William Shakespeare is widely regarded as the greatest author of plays and poems in the English language. What is not widely recognized is that he was a free-thinking, skeptical radical, decades if not centuries ahead of his time. He wrote for two audiences: one was playgoers eager for diversion and entertainment; the other were those thoughtful "wiser sort" who, like many of us, were deeply concerned with the political, cultural, religious, and social questions of the day. Shakespeare had a lot to say to both audiences which, in good part, accounts for his timeless popularity. In this course, we read five of his greatest plays, and discuss and understand them as well-informed lovers of the theater and poetry. But we also sift his writings for the provocative ideas–radical and rebellious ideas–that fired the imagination of the "wiser sort" in Shakespeare’s time and now. We read and discuss the following plays: Comedy of Errors, Cymbeline, Troilus and Cressida, Romeo and Juliet, and Othello.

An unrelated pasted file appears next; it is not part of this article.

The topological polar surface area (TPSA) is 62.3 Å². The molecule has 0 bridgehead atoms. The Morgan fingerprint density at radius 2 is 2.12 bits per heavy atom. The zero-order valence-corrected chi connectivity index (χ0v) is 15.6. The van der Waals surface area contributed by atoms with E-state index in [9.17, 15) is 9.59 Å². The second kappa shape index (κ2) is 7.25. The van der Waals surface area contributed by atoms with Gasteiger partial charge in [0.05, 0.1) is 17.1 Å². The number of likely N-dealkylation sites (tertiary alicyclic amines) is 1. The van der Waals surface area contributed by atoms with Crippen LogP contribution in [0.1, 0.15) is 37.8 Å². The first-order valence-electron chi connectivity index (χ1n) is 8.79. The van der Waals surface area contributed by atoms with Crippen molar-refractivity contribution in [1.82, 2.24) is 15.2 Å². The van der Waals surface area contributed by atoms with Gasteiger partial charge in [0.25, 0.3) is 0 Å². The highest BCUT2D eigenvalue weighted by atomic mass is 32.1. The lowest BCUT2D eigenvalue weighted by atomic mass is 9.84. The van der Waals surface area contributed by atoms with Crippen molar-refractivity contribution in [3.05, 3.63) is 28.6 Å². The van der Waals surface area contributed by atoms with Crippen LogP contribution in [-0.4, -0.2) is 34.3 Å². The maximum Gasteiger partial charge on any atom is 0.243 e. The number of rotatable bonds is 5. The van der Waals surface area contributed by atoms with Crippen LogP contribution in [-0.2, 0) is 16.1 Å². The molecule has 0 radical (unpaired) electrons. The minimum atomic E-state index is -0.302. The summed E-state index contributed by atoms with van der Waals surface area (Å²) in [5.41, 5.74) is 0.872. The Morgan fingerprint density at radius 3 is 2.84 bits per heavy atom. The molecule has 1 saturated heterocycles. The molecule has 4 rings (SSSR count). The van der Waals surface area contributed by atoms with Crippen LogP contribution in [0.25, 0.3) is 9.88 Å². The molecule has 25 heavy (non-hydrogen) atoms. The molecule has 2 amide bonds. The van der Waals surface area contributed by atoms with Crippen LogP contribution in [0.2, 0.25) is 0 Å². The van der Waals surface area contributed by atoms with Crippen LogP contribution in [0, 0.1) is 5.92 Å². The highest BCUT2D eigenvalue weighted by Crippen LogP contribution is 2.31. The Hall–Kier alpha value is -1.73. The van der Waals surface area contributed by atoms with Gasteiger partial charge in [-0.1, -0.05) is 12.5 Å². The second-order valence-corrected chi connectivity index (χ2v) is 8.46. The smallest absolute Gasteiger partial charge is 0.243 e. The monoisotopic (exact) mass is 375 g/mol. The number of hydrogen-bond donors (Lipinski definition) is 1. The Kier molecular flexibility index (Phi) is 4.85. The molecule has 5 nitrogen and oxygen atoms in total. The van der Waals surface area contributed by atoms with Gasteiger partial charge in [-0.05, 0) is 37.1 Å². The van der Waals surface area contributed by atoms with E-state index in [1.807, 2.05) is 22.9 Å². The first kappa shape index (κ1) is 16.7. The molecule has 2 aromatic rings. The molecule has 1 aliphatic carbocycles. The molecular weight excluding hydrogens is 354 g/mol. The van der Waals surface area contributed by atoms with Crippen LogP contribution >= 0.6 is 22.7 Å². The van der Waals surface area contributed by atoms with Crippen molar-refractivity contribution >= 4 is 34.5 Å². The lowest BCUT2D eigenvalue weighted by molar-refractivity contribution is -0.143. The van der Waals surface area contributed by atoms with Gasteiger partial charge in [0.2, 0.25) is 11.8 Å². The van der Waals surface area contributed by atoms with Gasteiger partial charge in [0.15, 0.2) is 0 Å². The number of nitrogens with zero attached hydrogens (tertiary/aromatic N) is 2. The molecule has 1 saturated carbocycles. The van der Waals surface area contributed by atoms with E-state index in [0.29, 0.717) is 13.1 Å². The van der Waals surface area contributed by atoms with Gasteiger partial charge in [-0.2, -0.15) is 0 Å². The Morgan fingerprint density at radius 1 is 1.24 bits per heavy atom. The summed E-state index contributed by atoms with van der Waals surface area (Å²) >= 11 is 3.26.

Mary Ann Wilson